[hibernate-dev] Feature Request: Encrypt sensitive data with an "encrypted store/filter"

Vlad Mihalcea mihalcea.vlad at gmail.com
Fri Jun 23 15:01:31 EDT 2017


The easiest way to do it is to use Transparent Data Encryption in the RDBMS:


For simple use cases, you can just use the @ColumnTransformer as explained
in this article:


There used to be the Jasypt project which provided encryption for
Hibernate, but it does not look like it's very active:



On Fri, Jun 23, 2017 at 8:25 PM, Sebastian Bicchi <
sebastian.bicchi at sec-research.com> wrote:

> Dear all,
> this is my first Thread/Request on this mailing list and maybe I'm
> completely wrong here. If so - please excuse that and ignore this message.
> Now back to topic: My small "start-up" was confronted with the problem of
> storing sensitive data in the database via hibernate. The data I cared most
> about were credentials to APIs, tokens, private keys for signing, etc., in
> other words: Data that our application needed in plaintext but also might
> help an attacker in case of a breach of the database. Also data that you
> not necessarily would reveal to an DBA, especially if you make use of
> managed databases (how much do you trust your database?).
> So we implemented an encrypted key-value store. The encrypted key value
> store encrypts at the moment only the value of the stored key-value pair.
> We're working on encrypting the key (=ID) as well. Because you can't trust
> the file system of the web-app server as well as the database, the secure
> store needs to be initialized with a passphrase or keyfile at the start of
> the (web-)application. After initialization the encrypted kv store resides
> inside of "@Context HttpServletRequest" and is accessible by the Web-App.
> The key for de/encryption only resides inside the memory of the server.
> This is the big win - even if you get a database dump (and there are *a
> lot* of dumps on pastebin or in the darknet) you wont be able to decrypt
> the stored values. Also, if you get access to the file system - you wont be
> able to decipher the values.
> The Class of the Encrypted Key Value store only lets you initialize it
> with a passphrase, but never read the passphrase nor the symmetric key.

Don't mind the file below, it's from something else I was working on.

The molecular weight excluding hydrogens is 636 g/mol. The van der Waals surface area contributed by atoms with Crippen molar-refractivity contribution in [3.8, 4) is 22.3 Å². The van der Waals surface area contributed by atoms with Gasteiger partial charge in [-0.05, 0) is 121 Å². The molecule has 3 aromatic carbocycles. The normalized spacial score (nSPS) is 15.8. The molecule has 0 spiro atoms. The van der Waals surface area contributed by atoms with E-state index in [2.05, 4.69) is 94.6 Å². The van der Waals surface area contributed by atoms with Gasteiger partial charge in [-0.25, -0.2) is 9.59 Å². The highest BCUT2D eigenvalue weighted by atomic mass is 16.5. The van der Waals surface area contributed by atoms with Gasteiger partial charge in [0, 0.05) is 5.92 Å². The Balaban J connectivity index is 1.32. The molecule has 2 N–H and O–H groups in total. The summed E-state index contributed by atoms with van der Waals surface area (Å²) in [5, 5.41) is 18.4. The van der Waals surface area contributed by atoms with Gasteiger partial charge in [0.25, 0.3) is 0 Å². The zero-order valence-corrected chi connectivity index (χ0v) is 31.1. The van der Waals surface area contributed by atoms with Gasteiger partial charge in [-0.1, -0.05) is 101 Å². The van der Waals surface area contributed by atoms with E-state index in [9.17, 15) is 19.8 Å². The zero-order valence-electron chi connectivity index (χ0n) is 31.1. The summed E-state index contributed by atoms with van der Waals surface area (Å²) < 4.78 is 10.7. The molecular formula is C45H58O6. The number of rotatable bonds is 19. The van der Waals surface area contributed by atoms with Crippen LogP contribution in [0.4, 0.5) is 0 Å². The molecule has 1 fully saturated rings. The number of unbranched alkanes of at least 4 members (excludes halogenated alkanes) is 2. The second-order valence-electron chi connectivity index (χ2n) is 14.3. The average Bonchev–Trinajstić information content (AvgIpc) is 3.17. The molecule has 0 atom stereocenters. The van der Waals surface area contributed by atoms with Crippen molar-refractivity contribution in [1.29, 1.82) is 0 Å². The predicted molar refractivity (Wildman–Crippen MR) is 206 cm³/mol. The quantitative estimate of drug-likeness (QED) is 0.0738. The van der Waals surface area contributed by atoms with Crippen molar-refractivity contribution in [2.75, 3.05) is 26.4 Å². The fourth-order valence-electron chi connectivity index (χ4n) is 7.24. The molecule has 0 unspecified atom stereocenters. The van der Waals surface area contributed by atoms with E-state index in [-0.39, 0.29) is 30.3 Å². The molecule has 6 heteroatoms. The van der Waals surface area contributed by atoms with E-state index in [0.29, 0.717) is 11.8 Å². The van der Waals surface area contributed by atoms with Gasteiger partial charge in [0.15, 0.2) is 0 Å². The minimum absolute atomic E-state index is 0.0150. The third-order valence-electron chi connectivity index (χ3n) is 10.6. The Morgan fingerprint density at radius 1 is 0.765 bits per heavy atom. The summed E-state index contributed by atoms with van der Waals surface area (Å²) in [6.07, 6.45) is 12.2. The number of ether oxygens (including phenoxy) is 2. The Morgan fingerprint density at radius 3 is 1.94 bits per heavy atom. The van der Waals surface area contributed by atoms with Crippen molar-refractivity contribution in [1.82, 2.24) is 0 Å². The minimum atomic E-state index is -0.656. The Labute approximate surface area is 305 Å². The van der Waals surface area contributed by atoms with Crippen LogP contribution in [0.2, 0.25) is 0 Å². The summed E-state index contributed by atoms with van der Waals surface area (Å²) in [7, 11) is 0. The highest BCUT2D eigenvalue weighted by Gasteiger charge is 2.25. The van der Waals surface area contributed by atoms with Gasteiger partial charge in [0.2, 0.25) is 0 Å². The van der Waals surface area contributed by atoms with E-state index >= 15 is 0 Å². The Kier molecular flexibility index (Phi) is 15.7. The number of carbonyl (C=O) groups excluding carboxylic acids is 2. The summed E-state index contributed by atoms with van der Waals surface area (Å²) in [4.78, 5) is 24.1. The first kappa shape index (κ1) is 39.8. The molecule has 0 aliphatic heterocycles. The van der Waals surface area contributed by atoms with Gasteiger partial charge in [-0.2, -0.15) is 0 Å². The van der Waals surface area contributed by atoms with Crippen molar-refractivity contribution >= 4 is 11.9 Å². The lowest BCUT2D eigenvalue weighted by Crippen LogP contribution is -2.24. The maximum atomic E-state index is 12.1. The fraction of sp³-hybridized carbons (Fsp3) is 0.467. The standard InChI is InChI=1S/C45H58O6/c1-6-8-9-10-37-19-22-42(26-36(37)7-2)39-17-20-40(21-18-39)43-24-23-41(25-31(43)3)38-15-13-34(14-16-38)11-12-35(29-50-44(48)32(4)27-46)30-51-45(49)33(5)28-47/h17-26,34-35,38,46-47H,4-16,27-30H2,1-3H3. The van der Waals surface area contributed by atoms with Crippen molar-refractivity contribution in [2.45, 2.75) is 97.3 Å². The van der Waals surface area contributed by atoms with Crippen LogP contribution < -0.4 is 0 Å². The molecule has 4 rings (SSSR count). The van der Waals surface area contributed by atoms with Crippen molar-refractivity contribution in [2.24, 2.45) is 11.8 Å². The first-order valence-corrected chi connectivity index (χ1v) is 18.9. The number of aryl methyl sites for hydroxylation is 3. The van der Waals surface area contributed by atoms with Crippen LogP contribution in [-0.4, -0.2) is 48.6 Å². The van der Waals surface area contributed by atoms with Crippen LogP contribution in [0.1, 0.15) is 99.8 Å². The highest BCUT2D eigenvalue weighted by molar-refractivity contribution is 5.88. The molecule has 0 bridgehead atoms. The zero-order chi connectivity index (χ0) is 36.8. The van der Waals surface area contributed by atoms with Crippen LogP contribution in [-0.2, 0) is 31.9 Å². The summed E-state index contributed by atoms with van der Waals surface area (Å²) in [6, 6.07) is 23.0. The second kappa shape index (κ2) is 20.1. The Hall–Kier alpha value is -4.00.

> Nevertheless there is no perfect security: If an attacker obtains full root
> access to the web application server he will be able to get access to the
> keys by dumping the memory of the JVM. Also if there is an code execution
> weakness you might be able to obtain values - we counter measure that by
> using Java Security Manager. Only signed classes can will get access to the
> Encrypted Key Value Store. Also we set up a restriction on reflections.
> Now my request/question: Do you think it would make sense to add an
> annotation "@Encrypted" to encrypt fields at ORM Level? In my opinion this
> would be a great security win for hibernate (even if the JPA doesn't define
> an "Encrypted Entity"). It would be very nice if you just annotate a field
> with "@Encrypted" and let a transparent encryption do the work.
> There are several steps to archive this, but I think it is possible:
> * Each entity needs an Initialization Vector
> * It is possible to make use of "format preserving encryption" and
> therefore not breaking the schema with encryption
> * Without format preserving encryption, the encrypted fields will be
> converted to an @Lob or at least some binary type
> * The initialization of the application needs to be done by an user  -
> there is no generic way to archive this without breaking the security
> If you think that might be a good thing for hibernate, please advice were
> it should be implemented and I will try to do so.
> Kind regards
> Sebastian Bicchi
> --------------------------------------------------
> Sec-Research GmbH
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> 1040 Vienna
> Tel.: +43 (0)660/228 25 77
> https://www.sec-research.com
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